This incredibly new web comic, which began in October 2012, is written by Caroline Breault (aka Cab), a French-Canadian. Nuclear Winter is set in Montreal after a nuclear accident that took place nine years earlier at the fictional Gentilly-3 power plant. The city is now covered in radioactive snow and follows the adventures of Flavie – a ski-doo courier – in a world where some people have been mutated by the fall-out. While Nuclear Winter is more comedy than dark, post-apocalyptic horror, it’s a really interesting backdrop and peaked my interest enough to start reading.
One of the initial draws I had to Nuclear Winter is that it’s originally a French comic that’s translated into English by the creator. This means that many aspects of it are French-Canadian (the author said she won’t change the signs, for example, that are originally in French) which give readers a glimpse into the culture. And, with my degree in French, I always grab at many opportunities that allow me to enhance and refine my language skills.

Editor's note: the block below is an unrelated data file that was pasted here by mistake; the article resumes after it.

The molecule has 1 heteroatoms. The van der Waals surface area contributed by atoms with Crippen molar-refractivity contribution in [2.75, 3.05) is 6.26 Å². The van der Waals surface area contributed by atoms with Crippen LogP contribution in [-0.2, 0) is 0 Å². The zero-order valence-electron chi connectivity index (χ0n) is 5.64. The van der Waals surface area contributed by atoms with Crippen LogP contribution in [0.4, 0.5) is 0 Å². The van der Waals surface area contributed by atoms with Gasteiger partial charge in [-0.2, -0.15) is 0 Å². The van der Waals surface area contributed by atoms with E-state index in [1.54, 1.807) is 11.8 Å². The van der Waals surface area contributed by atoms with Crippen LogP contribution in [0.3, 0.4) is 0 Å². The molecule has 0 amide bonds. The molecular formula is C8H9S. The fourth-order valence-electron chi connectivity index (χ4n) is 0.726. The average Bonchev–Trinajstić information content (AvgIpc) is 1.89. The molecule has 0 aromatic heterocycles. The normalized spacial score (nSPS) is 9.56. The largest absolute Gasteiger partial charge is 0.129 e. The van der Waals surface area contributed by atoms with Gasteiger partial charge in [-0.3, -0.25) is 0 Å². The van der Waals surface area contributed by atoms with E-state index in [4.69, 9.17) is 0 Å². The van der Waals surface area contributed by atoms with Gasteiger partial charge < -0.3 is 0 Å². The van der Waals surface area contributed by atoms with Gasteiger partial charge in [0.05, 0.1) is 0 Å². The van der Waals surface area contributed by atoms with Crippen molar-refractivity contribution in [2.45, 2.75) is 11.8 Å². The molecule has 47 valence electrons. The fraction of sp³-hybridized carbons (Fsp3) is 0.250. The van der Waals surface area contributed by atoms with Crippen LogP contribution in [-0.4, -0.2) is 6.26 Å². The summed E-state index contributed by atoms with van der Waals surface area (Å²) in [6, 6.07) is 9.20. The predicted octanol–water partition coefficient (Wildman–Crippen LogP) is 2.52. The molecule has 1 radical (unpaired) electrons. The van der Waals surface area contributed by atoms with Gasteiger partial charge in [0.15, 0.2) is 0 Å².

And since the webcomic world is surprisingly small (I’m amazed at how many well-known webcomic creators follow the work of other well-known creators), this is a fantastic way to find other comics written either in French, or by French-speaking people (or both).
There are several highlights:
1. The main character, Flavie, isn’t traditional looking (ie: tall, thin and busty) which gives it a very grounded appearance. I’m also finding that artists who draw more realistic characters tend to have overall more original character designs than ones who draw more conventional characters.
2. Léonie, a black woman as a major supporting character. The comic is so new that it’s difficult to say what part Léonie will play in Flavie’s life and the comic overall, but I’m always thrilled to come across webcomics that predominantly feature non-whites as major – or otherwise important – characters.
3. While art isn’t the most detailed, or mind-blowing – the coloring for Nuclear Winter really drew me in. I have a stronger preference for webcomics in color, but sometimes the colors are flat and don’t reflect things like lights and shadows. But in Nuclear Winter, I didn’t encounter this. In one group of panels, Flavie is driving her ski-doo at night, and I love how Cab used lights from near-by apartments to show how dark it is. When she enters her apartment, everything in the panels brighten, acting as a sharp contrast to her world outside.
Overall, I’d recommend this comic to anyone interested in non-American work, and those who like science-fiction backdrops for their webcomics!